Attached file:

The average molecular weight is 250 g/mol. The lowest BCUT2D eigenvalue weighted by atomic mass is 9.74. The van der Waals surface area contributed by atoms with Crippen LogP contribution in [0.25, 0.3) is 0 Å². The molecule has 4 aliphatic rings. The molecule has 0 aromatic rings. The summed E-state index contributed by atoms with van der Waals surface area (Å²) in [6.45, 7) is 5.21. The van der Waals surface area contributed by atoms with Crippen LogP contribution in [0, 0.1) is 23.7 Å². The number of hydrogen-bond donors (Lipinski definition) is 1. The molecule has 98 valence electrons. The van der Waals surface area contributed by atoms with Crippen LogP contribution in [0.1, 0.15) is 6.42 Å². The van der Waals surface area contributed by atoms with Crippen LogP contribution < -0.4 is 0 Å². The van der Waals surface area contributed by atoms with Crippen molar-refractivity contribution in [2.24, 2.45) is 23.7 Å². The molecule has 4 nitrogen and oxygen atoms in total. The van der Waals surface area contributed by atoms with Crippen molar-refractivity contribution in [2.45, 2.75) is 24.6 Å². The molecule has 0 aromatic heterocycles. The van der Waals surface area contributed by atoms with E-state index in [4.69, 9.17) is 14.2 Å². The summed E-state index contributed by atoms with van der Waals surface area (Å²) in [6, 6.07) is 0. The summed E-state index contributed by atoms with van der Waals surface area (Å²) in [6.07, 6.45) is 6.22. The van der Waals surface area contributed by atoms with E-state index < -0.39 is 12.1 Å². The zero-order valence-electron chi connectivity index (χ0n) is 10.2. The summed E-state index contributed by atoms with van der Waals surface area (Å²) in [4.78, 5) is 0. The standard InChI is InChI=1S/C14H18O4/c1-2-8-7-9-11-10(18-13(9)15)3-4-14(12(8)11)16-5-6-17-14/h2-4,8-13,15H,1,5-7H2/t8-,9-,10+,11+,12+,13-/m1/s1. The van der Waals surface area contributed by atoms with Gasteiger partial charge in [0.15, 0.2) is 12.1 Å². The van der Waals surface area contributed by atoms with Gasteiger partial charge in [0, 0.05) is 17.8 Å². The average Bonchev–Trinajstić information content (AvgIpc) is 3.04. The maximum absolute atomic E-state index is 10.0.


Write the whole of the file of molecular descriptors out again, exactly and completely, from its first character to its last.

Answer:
The average molecular weight is 250 g/mol. The lowest BCUT2D eigenvalue weighted by atomic mass is 9.74. The van der Waals surface area contributed by atoms with Crippen LogP contribution in [0.25, 0.3) is 0 Å². The molecule has 4 aliphatic rings. The molecule has 0 aromatic rings. The summed E-state index contributed by atoms with van der Waals surface area (Å²) in [6.45, 7) is 5.21. The van der Waals surface area contributed by atoms with Crippen LogP contribution in [0, 0.1) is 23.7 Å². The number of hydrogen-bond donors (Lipinski definition) is 1. The molecule has 98 valence electrons. The van der Waals surface area contributed by atoms with Crippen LogP contribution in [0.1, 0.15) is 6.42 Å². The van der Waals surface area contributed by atoms with Crippen LogP contribution < -0.4 is 0 Å². The van der Waals surface area contributed by atoms with Crippen molar-refractivity contribution in [2.24, 2.45) is 23.7 Å². The molecule has 4 nitrogen and oxygen atoms in total. The van der Waals surface area contributed by atoms with Crippen molar-refractivity contribution in [2.45, 2.75) is 24.6 Å². The molecule has 0 aromatic heterocycles. The van der Waals surface area contributed by atoms with E-state index in [4.69, 9.17) is 14.2 Å². The summed E-state index contributed by atoms with van der Waals surface area (Å²) in [6, 6.07) is 0. The summed E-state index contributed by atoms with van der Waals surface area (Å²) in [6.07, 6.45) is 6.22. The van der Waals surface area contributed by atoms with E-state index < -0.39 is 12.1 Å². The zero-order valence-electron chi connectivity index (χ0n) is 10.2. The summed E-state index contributed by atoms with van der Waals surface area (Å²) in [4.78, 5) is 0. The standard InChI is InChI=1S/C14H18O4/c1-2-8-7-9-11-10(18-13(9)15)3-4-14(12(8)11)16-5-6-17-14/h2-4,8-13,15H,1,5-7H2/t8-,9-,10+,11+,12+,13-/m1/s1. The van der Waals surface area contributed by atoms with Gasteiger partial charge in [0.15, 0.2) is 12.1 Å². The van der Waals surface area contributed by atoms with Gasteiger partial charge in [0, 0.05) is 17.8 Å². The average Bonchev–Trinajstić information content (AvgIpc) is 3.04. The maximum absolute atomic E-state index is 10.0.